Veteran Sues USAA Investment Mgmt Over Alleged Mental Disability

September 7, 2017

A military veteran opens an account with a broker-dealer and allegedly informs the firm that he has a disability. Apparently, this veteran customer incurred some losses in his account and alleges that the brokerage firm should have known that his disclosed disability was mental in nature and precluded his ability to competently manage his account. Even after you read the FINRA Arbitration Decision, you're still going to be thinking about the facts and issues in this dispute.

Case In Point

In a Financial Industry Regulatory Authority ("FINRA") Arbitration Statement of Claim filed in September 2016,  pro se Claimant Weidenbush asserted negligence, suitability, and failure to supervise in connection with his investment in what the FINRA Arbitration Decision characterizes as "Triple S&P Securities." Claimant sought $80,000 in compensatory damages and a further $20,000 in "compensatory damages for lost gains," plus costs and attorneys' fee. In the Matter of the FINRA Arbitration Between Dennis Weidenbush, Claimant, vs. USAA Investment Management Company, Respondent (FINRA Arbitration 16-02611, August 24, 2017).

Respondent USAA Investment Management generally denied the allegations and asserted various affirmative defenses.  

Decision

The sole FINRA Arbitrator denied Claimant's claims in their entirety. The FINRA Arbitration Decision offers this thoughtful rationale:

In the most cogent way, the decision in this arbitration is based entirely on the fact that the Respondent, USAA, did not break a formal rule of FINRA, specifically it was alleged USAA violated the know your client rule, # 2090, and/or the suitability rule, # 2111.

USAA did offer other defenses: specifically (1) that a Texas decision expressly found in a fact pattern USAA believes met the facts in this instant case and this Texas decision directly supports USAA's innocence in the instant controversy, and (2) USAA argued that the Brokerage Account Agreement, expressly contains a provision that holds USAA harmless as to allegations made by the client, Claimant. For the following reasons, the Arbitrator finds these two arguments by USAA to be of questionable persuasion. The Texas case, Jones v. Fletcher, 975 S.W. 2d 539 (1998) often refers to a "client's competency" and then also refers to the age of the client as the Fletcher case dealt with a very elderly person. This Texas case is certainly of some interest in deciding this arbitration, but Texas is not the only law that should be considered. Even though the USAA Client Agreement, demands Texas law be applied, this Client Agreement could easily be attacked as a contract of adhesion given how it was imposed on the Claimant as explained by USAA's witness's testimony during the hearing.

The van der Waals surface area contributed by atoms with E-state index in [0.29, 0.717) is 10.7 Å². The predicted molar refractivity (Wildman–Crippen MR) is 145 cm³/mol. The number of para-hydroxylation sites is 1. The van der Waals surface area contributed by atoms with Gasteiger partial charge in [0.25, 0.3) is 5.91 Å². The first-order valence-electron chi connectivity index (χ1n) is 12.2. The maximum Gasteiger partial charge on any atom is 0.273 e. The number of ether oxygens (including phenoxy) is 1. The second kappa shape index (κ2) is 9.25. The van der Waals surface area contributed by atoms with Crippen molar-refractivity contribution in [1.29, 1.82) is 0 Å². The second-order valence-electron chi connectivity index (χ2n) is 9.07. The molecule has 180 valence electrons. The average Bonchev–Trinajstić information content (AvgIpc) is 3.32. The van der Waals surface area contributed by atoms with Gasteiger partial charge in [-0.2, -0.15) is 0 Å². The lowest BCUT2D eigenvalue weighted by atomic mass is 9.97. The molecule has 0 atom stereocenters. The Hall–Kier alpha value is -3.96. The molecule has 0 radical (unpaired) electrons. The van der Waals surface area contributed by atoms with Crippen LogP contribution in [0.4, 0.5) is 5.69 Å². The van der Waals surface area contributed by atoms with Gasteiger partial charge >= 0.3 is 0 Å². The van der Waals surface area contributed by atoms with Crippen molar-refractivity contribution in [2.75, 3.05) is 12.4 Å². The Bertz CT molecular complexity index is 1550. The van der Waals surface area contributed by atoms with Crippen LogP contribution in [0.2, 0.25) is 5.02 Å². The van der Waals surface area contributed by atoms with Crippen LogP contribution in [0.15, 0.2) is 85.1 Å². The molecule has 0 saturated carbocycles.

For the same diminished importance of the USAA Client Agreement on a basis of a contract of adhesion, the Arbitrator finds the sweeping indemnification and other claims of non-responsibility too broad to warrant a basis for denying the Claimant any redress for the same rationale many states have anti-indemnification statutes. Again, the sole reason for finding for the Respondent is that USAA did not violate the know your client rule and did not violate the suitability rule. Specifically, FINRA Rule 2111, suitability, refers to 'a recommended transaction', and in this controversy, there were no recommendations made by USAA. Also, given the limited role USAA played because of the limited demands on USAA by the Claimant when he opened his USAA account, USAA did adequately know its client and therefore met the limited demands set out in FINRA Rule 2090. Taking all of the parties' versions of the facts testified to, including information presented in each parties' Post-Hearing Briefs, there simply is no way for the Arbitrator to reasonably extrapolate the fact believed by the Arbitrator that the Claimant told USAA that he had a disability into what the Claimant desires, that USAA should have reasoned its client had a mental defect. Thus, USAA did not violate either FINRA Rule 2090 or 2111.